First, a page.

August 16, 2007 in Voices

Neighbors want Pratt for community center

By The Spokesman-Review
 

Fearing their crime-reduction efforts of 10 years could be undone by the closing of Pratt Elementary School, Edgecliff area neighbors are asking the city of Spokane Valley for $20,000 to help rent the school building as a community center.

“The school served as much more than an elementary school. It was a safe haven for Edgecliff’s Weed and Seed program,” said Ken Briggs, director of Spokane Valley Partners. “No one wants to see those gains lost. So we want to continue using the building.”

With several Edgecliff neighbors in the audience, Spokane Valley Partners made its pitch for Pratt this week to the Spokane Valley City Council. Mayor Diana Wilhite said after the meeting there were more social agency requests, $213,000 worth, than budgeted funding, $130,000.

“It’s certainly a very worthy cause,” Wilhite said.

The council is scheduled to make a decision Sept. 11. Cash from the city wouldn’t be available until January.

The Pratt school has been at the middle of Edgecliff efforts to rid the neighborhood of drugs and crime since the late 1990s. Edgecliff then was plagued by low-rent drug addicts burglarizing neighborhood homes to support their habits. They vandalized a neighborhood cemetery and turned local playgrounds into pharmaceutical wastebaskets.

But things turned around after neighbors joined the Sheriff’s Community Oriented Policing Effort.

Running their citizen-based crime-prevention programs out of a tiny house on Thierman Avenue, SCOPE leaders managed to slow the crime rate and convince the community to clean itself up. Tons of discarded junk have been collected from the neighborhood in cleanup drives over the past several years.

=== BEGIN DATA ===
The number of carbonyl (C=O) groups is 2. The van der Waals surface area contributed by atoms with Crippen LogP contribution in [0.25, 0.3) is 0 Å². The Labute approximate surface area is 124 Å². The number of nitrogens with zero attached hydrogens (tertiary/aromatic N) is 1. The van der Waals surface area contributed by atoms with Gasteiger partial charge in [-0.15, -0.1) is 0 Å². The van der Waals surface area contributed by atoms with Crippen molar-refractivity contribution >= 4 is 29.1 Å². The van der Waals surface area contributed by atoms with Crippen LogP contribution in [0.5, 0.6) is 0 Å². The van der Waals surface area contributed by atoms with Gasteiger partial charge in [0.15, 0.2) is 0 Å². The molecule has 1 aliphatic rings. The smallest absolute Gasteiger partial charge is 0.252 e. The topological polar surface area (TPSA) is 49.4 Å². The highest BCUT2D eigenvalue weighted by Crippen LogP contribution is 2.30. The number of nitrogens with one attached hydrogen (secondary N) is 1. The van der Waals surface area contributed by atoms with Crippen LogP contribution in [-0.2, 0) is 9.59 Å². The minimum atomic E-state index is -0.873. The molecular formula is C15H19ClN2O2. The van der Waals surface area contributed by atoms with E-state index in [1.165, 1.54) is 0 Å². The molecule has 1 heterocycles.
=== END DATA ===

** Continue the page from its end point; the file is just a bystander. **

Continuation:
Two probation officers opened shop in the SCOPE office to better keep track of felons living in the area on probation or parole.

In 2002, SCOPE took its efforts to the next level. The Edgecliff neighborhood became one of two sites in Eastern Washington designated as a “Weed and Seed community” by the U.S. Department of Justice.

The program helped the neighborhood weed out crime and decay and replace them with education and social programs. The Pratt school became ground zero for the Weed and Seed programs, which were funded by more than $700,000 in federal grants.

But the grants end this year, and Edgecliff neighbors have been planning for some time to keep the programs going after Weed and Seed ends. But they didn’t foresee the closure of the Pratt school.

The Spokane Public Schools board of directors voted unanimously last April to close Pratt as a cost-cutting measure beginning this fall. About 230 students from Pratt will be bused this fall to Lincoln Heights and Sheridan elementary schools.

If rent can be raised to secure the building, Spokane Valley Partners told the city of Spokane Valley, it would like to bring other non-SCOPE programs to the site and make it a true community center. The school kitchen, for example, could be an asset for the Meals on Wheels program.

The $20,000 requested from Spokane Valley wouldn’t cover the rent entirely. Spokane Valley Partners has been promised a $10,000 private donation for the project if the city chips in $20,000.


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